HARLOW: Right. He said yes, eventually.
TOOBIN: Right, but we knew that already, and he has cited executive privilege for any sort of interactions with the president. So, I would say this has been less than illuminating.
HARLOW: So far.
TOOBIN: So far.
HARLOW: Only two members in.
TOOBIN: Good theater though.
HARLOW: Evan Perez to you. One of the questions that he would not answer is, how many times he's been briefed by Mueller, and whether he spoke to other members of the administration about the Mueller Probe, or even third parties who would have told members of the administration, or the president here.
I just want to remind our viewers, this is someone who is an Acting Attorney General, who has a very important job. Right now, today, which has overseen the Mueller Probe. But, if Bill Barr is confirmed as the Attorney General, he won't be doing that in a matter of days. So, Republicans you heard, calling it a charade. The Democrats saying we have some important questions we want answered here. What's your view?
EVAN PEREZ, CNN SENIOR JUSTICE CORRESPONDENT: Well look, I actually think we got a lot of information from him. Look, he was briefed. He was prepped. There was a lot of preparation at the Justice Department in the last few days. They went through what the likely questions were going to be, and they went over with him answers that he should give, and how to protect executive privilege. But, you got to, I got to say, he pierced that executive privilege a long time ago. Last week, when he talked about this investigation--
PEREZ: He talked about being briefed. He talked a lot about a lot of things. Today even, he said that, you know, these are questions I can't get into, but then quickly said, well I haven't talked to the president about this. I have not interfered in this investigation. So, a lot of things that he was intending not to answer, he quickly, he sort of, went off script, and gave an answer too. And, including saying that he knew about the Roger Stone indictment, because as attorney, the Acting Attorney General, he would have been briefed before it was brought. And, if he wanted to block it, he could have, but he said, I did not interfere with that.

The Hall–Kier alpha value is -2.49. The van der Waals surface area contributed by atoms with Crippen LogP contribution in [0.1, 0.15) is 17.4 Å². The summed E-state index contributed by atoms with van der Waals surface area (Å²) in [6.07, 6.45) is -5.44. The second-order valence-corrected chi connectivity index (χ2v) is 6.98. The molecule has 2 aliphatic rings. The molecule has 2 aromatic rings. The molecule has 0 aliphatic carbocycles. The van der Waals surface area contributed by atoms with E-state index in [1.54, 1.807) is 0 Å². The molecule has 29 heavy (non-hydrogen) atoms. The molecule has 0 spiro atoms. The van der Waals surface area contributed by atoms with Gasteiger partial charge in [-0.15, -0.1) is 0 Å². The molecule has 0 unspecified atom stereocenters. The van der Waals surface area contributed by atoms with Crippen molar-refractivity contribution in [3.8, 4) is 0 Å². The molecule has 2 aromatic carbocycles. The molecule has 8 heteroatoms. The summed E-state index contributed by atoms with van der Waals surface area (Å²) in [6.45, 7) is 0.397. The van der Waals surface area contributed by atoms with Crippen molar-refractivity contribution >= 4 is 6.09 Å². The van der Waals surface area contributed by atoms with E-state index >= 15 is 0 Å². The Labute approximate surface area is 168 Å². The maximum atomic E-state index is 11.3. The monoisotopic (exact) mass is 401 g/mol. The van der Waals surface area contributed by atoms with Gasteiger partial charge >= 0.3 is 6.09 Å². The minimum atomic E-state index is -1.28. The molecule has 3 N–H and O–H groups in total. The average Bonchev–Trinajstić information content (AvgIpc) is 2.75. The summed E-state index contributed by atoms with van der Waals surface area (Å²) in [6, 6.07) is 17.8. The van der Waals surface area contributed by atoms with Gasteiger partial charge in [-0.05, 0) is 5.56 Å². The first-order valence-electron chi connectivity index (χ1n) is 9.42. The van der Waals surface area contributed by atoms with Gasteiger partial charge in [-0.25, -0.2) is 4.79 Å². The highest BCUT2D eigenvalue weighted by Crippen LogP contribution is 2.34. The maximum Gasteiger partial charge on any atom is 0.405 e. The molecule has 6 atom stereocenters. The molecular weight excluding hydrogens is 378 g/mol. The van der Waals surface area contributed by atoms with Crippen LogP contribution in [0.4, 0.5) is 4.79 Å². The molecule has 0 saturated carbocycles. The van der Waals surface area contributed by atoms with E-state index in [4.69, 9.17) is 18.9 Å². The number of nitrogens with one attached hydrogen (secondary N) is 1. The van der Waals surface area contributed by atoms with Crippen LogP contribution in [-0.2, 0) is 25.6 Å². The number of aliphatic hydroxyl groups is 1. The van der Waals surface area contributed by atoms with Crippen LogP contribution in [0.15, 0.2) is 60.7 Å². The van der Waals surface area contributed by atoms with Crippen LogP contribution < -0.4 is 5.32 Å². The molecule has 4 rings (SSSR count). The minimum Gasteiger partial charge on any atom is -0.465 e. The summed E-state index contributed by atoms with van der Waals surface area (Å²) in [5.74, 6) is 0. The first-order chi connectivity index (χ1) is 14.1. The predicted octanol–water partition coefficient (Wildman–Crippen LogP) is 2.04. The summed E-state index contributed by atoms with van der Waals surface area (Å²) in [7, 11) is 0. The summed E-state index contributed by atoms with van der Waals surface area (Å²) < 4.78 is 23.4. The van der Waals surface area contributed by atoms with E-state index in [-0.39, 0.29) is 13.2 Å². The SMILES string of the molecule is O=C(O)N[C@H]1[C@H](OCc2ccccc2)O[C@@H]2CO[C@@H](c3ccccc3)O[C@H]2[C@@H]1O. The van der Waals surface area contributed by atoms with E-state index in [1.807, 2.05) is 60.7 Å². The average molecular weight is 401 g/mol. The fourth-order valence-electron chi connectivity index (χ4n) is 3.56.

So, I think it's actually a lot of information that came from him, perhaps unintentionally, but he gave us a lot here. But, I think you're right. I mean look, he's not going to say whether he talked directly to the president about anything in particular, because that is directly under executive privilege.
HARLOW: You point to something that I was, sort of, surprised by when you come in ready to not answer questions.
HARLOW: Or, you know, exert your Fifth Amendment right, which wasn't what he was going to do here, or exert, you know, executive privilege. You typically read off a script, and you say the same thing over and over again. And, he didn't do that. And now, they're actually pressed him to answer some of those questions that he clearly wasn't intending to, which it's an interesting point Evan.